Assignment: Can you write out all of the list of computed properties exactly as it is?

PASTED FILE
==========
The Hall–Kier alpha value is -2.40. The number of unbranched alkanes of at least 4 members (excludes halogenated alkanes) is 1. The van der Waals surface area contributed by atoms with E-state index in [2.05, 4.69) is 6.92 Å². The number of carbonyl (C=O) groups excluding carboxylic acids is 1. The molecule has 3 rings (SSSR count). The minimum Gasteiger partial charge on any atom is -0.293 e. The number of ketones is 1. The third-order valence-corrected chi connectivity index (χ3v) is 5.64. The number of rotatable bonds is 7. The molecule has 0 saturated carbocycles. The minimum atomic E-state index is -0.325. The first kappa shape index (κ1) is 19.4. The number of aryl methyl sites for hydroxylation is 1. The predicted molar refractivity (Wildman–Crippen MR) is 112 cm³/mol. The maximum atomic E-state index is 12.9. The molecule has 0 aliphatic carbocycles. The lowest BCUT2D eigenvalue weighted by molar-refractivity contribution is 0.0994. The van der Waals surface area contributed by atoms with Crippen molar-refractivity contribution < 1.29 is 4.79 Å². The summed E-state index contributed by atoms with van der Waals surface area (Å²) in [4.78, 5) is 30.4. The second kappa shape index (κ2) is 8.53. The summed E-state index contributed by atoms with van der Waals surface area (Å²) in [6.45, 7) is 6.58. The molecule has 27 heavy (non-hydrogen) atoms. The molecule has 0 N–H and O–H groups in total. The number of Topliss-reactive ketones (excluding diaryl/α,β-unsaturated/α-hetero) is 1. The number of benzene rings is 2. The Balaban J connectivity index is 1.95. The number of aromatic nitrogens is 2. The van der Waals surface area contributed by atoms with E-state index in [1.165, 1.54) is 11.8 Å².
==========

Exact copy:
The Hall–Kier alpha value is -2.40. The number of unbranched alkanes of at least 4 members (excludes halogenated alkanes) is 1. The van der Waals surface area contributed by atoms with E-state index in [2.05, 4.69) is 6.92 Å². The number of carbonyl (C=O) groups excluding carboxylic acids is 1. The molecule has 3 rings (SSSR count). The minimum Gasteiger partial charge on any atom is -0.293 e. The number of ketones is 1. The third-order valence-corrected chi connectivity index (χ3v) is 5.64. The number of rotatable bonds is 7. The molecule has 0 saturated carbocycles. The minimum atomic E-state index is -0.325. The first kappa shape index (κ1) is 19.4. The number of aryl methyl sites for hydroxylation is 1. The predicted molar refractivity (Wildman–Crippen MR) is 112 cm³/mol. The maximum atomic E-state index is 12.9. The molecule has 0 aliphatic carbocycles. The lowest BCUT2D eigenvalue weighted by molar-refractivity contribution is 0.0994. The van der Waals surface area contributed by atoms with Crippen molar-refractivity contribution < 1.29 is 4.79 Å². The summed E-state index contributed by atoms with van der Waals surface area (Å²) in [4.78, 5) is 30.4. The second kappa shape index (κ2) is 8.53. The summed E-state index contributed by atoms with van der Waals surface area (Å²) in [6.45, 7) is 6.58. The molecule has 27 heavy (non-hydrogen) atoms. The molecule has 0 N–H and O–H groups in total. The number of Topliss-reactive ketones (excluding diaryl/α,β-unsaturated/α-hetero) is 1. The number of benzene rings is 2. The Balaban J connectivity index is 1.95. The number of aromatic nitrogens is 2. The van der Waals surface area contributed by atoms with E-state index in [1.165, 1.54) is 11.8 Å².